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Carcinogenesis. 2015 Jun;36 Suppl 1:S203-31. doi: 10.1093/carcin/bgv037.

Metabolic reprogramming and dysregulated metabolism: cause, consequence and/or enabler of environmental carcinogenesis?

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Research and Development Service, Veterans Affairs Medical Center, White River Junction, VT 05009, USA, Departments of Medicine and of Physiology and Neurobiology, Geisel School of Medicine at Dartmouth, Dartmouth College, Hanover, NH 03756, USA,
Departments of Gynecology and Pathology, Pennsylvania State University College of Medicine, Hershey, PA 17033, USA.
Research and Development Service, Veterans Affairs Medical Center, White River Junction, VT 05009, USA, Departments of Medicine and of.
Department of Environmental and Radiological Health Sciences, Colorado State University/Colorado School of Public Health, Fort Collins, CO 80523, USA.
Nicholas School of the Environment, Duke University, Durham, NC 27708, USA.
Department of Biotechnology and Biosciences, University of Milano-Bicocca, Milan, 20126, Italy, SYSBIO Center for Systems Biology, Department of Biotechnology and Biosciences, University of Milano-Bicocca, Milan 20126, Italy.
Department of Pathology, Kuwait University, Safat 13110, Kuwait.
Center for Environmental Carcinogenesis and Risk Assessment, Environmental Protection and Health Prevention Agency, Bologna, 40126, Italy.
Institute of Molecular Genetics, National Research Council, Pavia 27100, Italy.
Toxicology Research Division, Bureau of Chemical Safety Food Directorate, Health Products and Food Branch Health Canada, Ottawa, Ontario K1A0K9, Canada.
Molecular Oncology Program, Lombardi Comprehensive Cancer Center, Georgetown University Medical Center, Washington, DC, 20057 USA.
Advanced Molecular Science Research Centre, King George's Medical University, Lucknow Uttar Pradesh 226003, India.
Mediterranean Institute of Oncology, Viagrande 95029, Italy.
Urology Department, kasr Al-Ainy School of Medicine, Cairo University, El Manial, Cairo, 12515, Egypt.
Department of Experimental and Clinical Medicine, University of Firenze, Firenze, 50134, Italy.
Faculty of Medicine and Health Sciences, Universiti Putra Malaysia, Serdang, Selangor 43400, Malaysia.
Department of Molecular Medicine, University of Reading, Reading RG6 6UB, UK.
Centre for Biophotonics, LEC, Lancaster University, Bailrigg, Lancaster LA1 4YQ, UK, Getting to Know Cancer, Truro, Nova Scotia B2N 1X5, Canada, and.
Centre for Biophotonics, LEC, Lancaster University, Bailrigg, Lancaster LA1 4YQ, UK.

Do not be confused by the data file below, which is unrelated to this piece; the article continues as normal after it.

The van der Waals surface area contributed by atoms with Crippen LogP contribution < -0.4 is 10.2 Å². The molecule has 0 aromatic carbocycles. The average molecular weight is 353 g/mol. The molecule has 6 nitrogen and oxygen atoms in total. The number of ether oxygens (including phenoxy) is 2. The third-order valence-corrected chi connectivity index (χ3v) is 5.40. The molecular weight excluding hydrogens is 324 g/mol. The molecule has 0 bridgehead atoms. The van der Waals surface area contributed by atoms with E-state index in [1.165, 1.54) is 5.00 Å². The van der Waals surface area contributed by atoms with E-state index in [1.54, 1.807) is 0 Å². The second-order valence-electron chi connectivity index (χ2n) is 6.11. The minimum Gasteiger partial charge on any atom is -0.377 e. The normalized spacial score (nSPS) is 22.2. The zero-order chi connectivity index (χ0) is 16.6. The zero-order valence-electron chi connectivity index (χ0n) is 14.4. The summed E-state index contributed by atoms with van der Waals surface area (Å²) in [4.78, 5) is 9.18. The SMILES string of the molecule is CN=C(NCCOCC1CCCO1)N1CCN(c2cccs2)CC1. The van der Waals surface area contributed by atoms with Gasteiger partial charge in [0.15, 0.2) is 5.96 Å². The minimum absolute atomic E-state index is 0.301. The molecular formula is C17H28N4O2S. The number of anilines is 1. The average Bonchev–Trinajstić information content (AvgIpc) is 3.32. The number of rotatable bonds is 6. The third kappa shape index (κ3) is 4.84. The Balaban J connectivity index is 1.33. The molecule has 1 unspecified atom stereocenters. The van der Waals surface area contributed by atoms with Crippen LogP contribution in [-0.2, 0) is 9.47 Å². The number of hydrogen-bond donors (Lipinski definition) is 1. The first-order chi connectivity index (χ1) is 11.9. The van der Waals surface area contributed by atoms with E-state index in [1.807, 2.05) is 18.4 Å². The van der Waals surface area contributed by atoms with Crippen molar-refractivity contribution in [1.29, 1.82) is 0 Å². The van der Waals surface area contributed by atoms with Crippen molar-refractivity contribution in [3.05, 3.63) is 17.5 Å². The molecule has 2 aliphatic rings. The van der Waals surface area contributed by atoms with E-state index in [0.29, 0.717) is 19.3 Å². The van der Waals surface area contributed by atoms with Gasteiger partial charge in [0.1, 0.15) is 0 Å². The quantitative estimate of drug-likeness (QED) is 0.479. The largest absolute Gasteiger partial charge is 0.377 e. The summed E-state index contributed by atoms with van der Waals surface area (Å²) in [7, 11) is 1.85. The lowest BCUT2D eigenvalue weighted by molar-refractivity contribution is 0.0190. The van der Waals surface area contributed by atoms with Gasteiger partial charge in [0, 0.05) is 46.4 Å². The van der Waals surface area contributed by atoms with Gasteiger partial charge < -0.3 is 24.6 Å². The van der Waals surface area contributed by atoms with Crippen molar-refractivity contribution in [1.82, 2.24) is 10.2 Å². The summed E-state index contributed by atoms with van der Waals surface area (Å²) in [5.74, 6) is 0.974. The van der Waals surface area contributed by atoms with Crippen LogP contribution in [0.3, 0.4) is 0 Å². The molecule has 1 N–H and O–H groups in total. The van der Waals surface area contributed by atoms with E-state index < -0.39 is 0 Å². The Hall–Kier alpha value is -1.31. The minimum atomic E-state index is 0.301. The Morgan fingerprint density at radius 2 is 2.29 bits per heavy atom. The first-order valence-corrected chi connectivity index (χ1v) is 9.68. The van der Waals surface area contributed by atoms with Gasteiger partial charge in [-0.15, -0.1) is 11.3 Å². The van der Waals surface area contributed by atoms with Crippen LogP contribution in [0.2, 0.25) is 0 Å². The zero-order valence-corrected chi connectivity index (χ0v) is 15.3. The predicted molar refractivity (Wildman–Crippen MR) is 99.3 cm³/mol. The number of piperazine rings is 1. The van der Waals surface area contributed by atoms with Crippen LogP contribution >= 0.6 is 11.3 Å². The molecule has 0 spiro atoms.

Environmental and Molecular Toxicology, Environmental Health Science Center, Oregon State University, Corvallis, OR 97331, USA.


Environmental contributions to cancer development are widely accepted, but only a fraction of all pertinent exposures have probably been identified. Traditional toxicological approaches to the problem have largely focused on the effects of individual agents at singular endpoints. As such, they have incompletely addressed both the pro-carcinogenic contributions of environmentally relevant low-dose chemical mixtures and the fact that exposures can influence multiple cancer-associated endpoints over varying timescales. Of these endpoints, dysregulated metabolism is one of the most common and recognizable features of cancer, but its specific roles in exposure-associated cancer development remain poorly understood. Most studies have focused on discrete aspects of cancer metabolism and have incompletely considered both its dynamic integrated nature and the complex controlling influences of substrate availability, external trophic signals and environmental conditions. Emerging high throughput approaches to environmental risk assessment also do not directly address the metabolic causes or consequences of changes in gene expression. As such, there is a compelling need to establish common or complementary frameworks for further exploration that experimentally and conceptually consider the gestalt of cancer metabolism and its causal relationships to both carcinogenesis and the development of other cancer hallmarks. A literature review to identify environmentally relevant exposures unambiguously linked to both cancer development and dysregulated metabolism suggests major gaps in our understanding of exposure-associated carcinogenesis and metabolic reprogramming. Although limited evidence exists to support primary causal roles for metabolism in carcinogenesis, the universality of altered cancer metabolism underscores its fundamental biological importance, and multiple pleiomorphic, even dichotomous, roles for metabolism in promoting, antagonizing or otherwise enabling the development and selection of cancer are suggested.

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